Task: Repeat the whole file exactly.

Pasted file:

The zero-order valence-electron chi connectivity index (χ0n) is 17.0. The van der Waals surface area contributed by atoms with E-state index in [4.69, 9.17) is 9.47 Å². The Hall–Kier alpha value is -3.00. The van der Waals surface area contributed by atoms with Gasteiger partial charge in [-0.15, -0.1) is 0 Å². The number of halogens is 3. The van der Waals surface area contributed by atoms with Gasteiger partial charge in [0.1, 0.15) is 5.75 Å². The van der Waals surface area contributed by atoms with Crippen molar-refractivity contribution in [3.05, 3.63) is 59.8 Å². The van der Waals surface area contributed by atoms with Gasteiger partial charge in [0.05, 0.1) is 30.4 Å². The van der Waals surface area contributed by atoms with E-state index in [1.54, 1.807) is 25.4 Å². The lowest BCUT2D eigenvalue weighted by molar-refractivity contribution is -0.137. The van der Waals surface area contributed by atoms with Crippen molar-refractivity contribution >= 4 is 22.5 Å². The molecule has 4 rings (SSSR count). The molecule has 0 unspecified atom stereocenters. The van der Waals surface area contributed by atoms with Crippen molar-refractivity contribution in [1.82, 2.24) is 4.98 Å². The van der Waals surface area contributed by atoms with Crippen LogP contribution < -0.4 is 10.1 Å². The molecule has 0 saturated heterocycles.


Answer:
The zero-order valence-electron chi connectivity index (χ0n) is 17.0. The van der Waals surface area contributed by atoms with E-state index in [4.69, 9.17) is 9.47 Å². The Hall–Kier alpha value is -3.00. The van der Waals surface area contributed by atoms with Gasteiger partial charge in [-0.15, -0.1) is 0 Å². The number of halogens is 3. The van der Waals surface area contributed by atoms with Gasteiger partial charge in [0.1, 0.15) is 5.75 Å². The van der Waals surface area contributed by atoms with Crippen molar-refractivity contribution in [3.05, 3.63) is 59.8 Å². The van der Waals surface area contributed by atoms with Gasteiger partial charge in [0.05, 0.1) is 30.4 Å². The van der Waals surface area contributed by atoms with E-state index in [1.54, 1.807) is 25.4 Å². The lowest BCUT2D eigenvalue weighted by molar-refractivity contribution is -0.137. The van der Waals surface area contributed by atoms with Crippen molar-refractivity contribution >= 4 is 22.5 Å². The molecule has 4 rings (SSSR count). The molecule has 0 unspecified atom stereocenters. The van der Waals surface area contributed by atoms with Crippen molar-refractivity contribution in [1.82, 2.24) is 4.98 Å². The van der Waals surface area contributed by atoms with Crippen LogP contribution < -0.4 is 10.1 Å². The molecule has 0 saturated heterocycles.